Last August 4, 2000, was a normal commute for Michael Eck. He’d allowed more than two hours for the afternoon drive from his Baltimore home to his job as a forklift operator at an East Petersburg, Pennsylvania, trucking company. A quiet family man, Eck worked nights, giving him time during the day to spend with his wife, Dawn, and his two-year-old daughter, Christina.
The 74-mile drive on Interstate 83 was one Eck had made every workday for 12 years. He knew rush-hour traffic near York, Pennsylvania, would be thick this Friday as people hit the road for the weekend. So far, though, his green Chevrolet Impala was moving smoothly along with the traffic heading north.
Before taking the forklift job, Eck, 44, drove tractor-trailers cross-country, and he sympathized with the truckers around him. I-83 gave drivers, especially those behind the wheels of lumbering 18-wheelers, little margin for error in case of an accident or emergency. Its left and right shoulders were small, making it difficult for stranded motorists to pull over safely. A low concrete barrier divided the narrow four-lane highway. Meanwhile, steep, rocky hillsides closed in on the northbound side, while a bluff to a lake fell away sharply from the southbound lanes.
At about 2:50 p.m., Eck was driving 65 m.p.h. in the left lane, north of Exit 3. In front of him was a blue Peterbilt 18-wheeler, followed by several cars. As they approached the base of a steep hill, Eck saw that the truck, with two earthmovers chained to its trailer, was too heavy to make the steep incline at highway speed.
Yet the trucker wasn’t shifting to the right lane so faster vehicles could move by on the left. Eck decided to pass the truck on the right to avoid being trapped behind slower traffic. He signaled, swung out, passed the truck, signaled again and returned to the left lane.
Climbing the hill, Eck had to decelerate as he approached a slower car ahead. Suddenly he felt a tap at his rear bumper, the kind of contact one might make with another car while maneuvering into a tight parallel-parking space. Eck glanced up to see the Peterbilt’s chrome grille filling his rearview mirror.
It was a slight impact, but there might be damage. Eck and the trucker would have to exchange insurance information. This was the last thing he needed. If he was more than a half-hour late for work, he’d be docked a day’s pay.
Eck knew there was no room on the left shoulder. So, frustrated, he looked to the right, hoping traffic would let up and that he and the trucker could pull off. But the right lane was now clogged with cars.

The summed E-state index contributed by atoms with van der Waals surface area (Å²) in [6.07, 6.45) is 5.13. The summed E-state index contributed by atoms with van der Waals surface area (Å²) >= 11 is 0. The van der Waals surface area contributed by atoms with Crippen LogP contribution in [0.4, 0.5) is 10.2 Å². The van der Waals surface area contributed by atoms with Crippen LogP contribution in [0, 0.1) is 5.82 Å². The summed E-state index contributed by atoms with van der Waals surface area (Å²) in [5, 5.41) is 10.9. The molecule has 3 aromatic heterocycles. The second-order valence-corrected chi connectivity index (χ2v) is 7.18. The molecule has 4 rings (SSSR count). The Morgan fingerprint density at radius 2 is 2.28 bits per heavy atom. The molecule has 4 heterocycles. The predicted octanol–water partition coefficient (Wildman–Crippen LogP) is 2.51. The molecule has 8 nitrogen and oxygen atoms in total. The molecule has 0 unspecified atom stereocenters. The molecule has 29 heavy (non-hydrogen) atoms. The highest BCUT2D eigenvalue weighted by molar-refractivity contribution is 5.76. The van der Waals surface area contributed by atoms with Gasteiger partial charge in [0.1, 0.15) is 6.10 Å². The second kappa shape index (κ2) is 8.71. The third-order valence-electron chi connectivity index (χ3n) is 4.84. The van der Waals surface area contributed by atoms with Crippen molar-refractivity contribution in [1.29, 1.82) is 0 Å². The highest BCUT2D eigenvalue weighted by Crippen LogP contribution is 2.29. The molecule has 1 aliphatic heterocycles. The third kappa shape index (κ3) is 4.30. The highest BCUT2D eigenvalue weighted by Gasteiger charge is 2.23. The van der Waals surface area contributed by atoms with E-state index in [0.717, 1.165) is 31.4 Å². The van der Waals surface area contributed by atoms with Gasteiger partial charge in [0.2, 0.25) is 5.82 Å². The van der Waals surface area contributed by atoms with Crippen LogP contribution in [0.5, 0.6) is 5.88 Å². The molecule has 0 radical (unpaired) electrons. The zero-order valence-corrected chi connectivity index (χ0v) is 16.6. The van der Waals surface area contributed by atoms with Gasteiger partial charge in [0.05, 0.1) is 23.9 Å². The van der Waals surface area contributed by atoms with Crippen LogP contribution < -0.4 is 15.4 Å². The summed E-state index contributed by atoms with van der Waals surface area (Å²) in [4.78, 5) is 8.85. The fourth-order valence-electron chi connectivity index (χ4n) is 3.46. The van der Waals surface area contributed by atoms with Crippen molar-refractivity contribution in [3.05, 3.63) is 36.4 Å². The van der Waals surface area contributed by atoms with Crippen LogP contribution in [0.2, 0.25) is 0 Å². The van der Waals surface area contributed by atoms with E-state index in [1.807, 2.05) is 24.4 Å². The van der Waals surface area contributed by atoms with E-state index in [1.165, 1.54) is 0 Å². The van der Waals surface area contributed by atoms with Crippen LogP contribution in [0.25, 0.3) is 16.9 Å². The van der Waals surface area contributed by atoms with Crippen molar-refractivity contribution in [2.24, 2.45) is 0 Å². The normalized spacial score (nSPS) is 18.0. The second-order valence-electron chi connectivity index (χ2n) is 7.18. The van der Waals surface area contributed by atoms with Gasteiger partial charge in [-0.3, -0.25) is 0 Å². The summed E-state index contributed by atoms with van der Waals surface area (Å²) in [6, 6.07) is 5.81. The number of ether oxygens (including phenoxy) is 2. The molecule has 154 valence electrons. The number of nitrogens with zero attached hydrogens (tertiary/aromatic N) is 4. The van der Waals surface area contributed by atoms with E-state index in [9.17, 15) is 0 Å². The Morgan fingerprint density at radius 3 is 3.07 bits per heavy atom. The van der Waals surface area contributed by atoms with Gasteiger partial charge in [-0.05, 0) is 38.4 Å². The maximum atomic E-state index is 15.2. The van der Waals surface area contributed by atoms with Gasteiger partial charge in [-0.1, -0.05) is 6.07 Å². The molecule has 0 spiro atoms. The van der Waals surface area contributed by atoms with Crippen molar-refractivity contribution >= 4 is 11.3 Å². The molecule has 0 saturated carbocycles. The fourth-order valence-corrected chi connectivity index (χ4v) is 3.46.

As the lane cleared, Eck waited for the Peterbilt to merge right. But the trucker wasn’t trying to pull off. What was he doing? Suddenly Eck found out. Bang! With a sickening thud the two bumpers collided, the truck’s steel against the Impala’s plastic. Eck’s mouth went dry with fear.
The severe impact on the Impala slammed Eck’s seat back on its rails, whipping him like a rag doll. His engine was dead. He tried twisting the steering wheel; it barely budged. The power brakes, too, hardly responded when pressed. He’s intentionally ramming me, Eck thought.
Behind him he could hear the whine of the downshifting gears and the snarl of the diesel engine as the truck surged forward. Once more Eck was whiplashed. Now the 18-wheeler was shoving Eck’s car up the hill like a hockey player pushing a puck. Without power, steering the Impala was barely possible. Its extra-wide tires created drag on the road; it was like the car was driving through wet concrete.
Gripping his steering wheel with his left hand, Eck punched 911 on his cell phone, a hands-free model with a microphone affixed near the driver’s-side sun visor. “I just got rear-ended on 83 three times by a Peterbilt,” Eck said, his voice tight with panic. “Can you help me?”
Dispatcher Vincent Brown at the Pennsylvania State Police barracks near Exit 3 questioned the driver about his position. Eck shouted, “I’m being pushed, literally.”
Trooper Serell Ulrich was in the station and heard the frantic call. “I’ll handle it,” Ulrich told Brown. It was about 2:55 p.m.
Ulrich sped onto the I-83 ramp at Exit 3. Farther north, he came upon a rolling roadblock with rubberneckers from the violent truck-car encounter. Traffic in both lanes was clogged. By his clock, the confrontation was over ten minutes long. Could the driver hang on?
Michael Eck was breathing in ragged gasps, trying to keep the Impala in the left lane. The truck driver continued to surge ahead, smashing into the car’s rear bumper. Each time the car shuddered from the force. Eck knew that his car couldn’t take the punishment much longer. “Where’s that officer?” he yelled into the phone.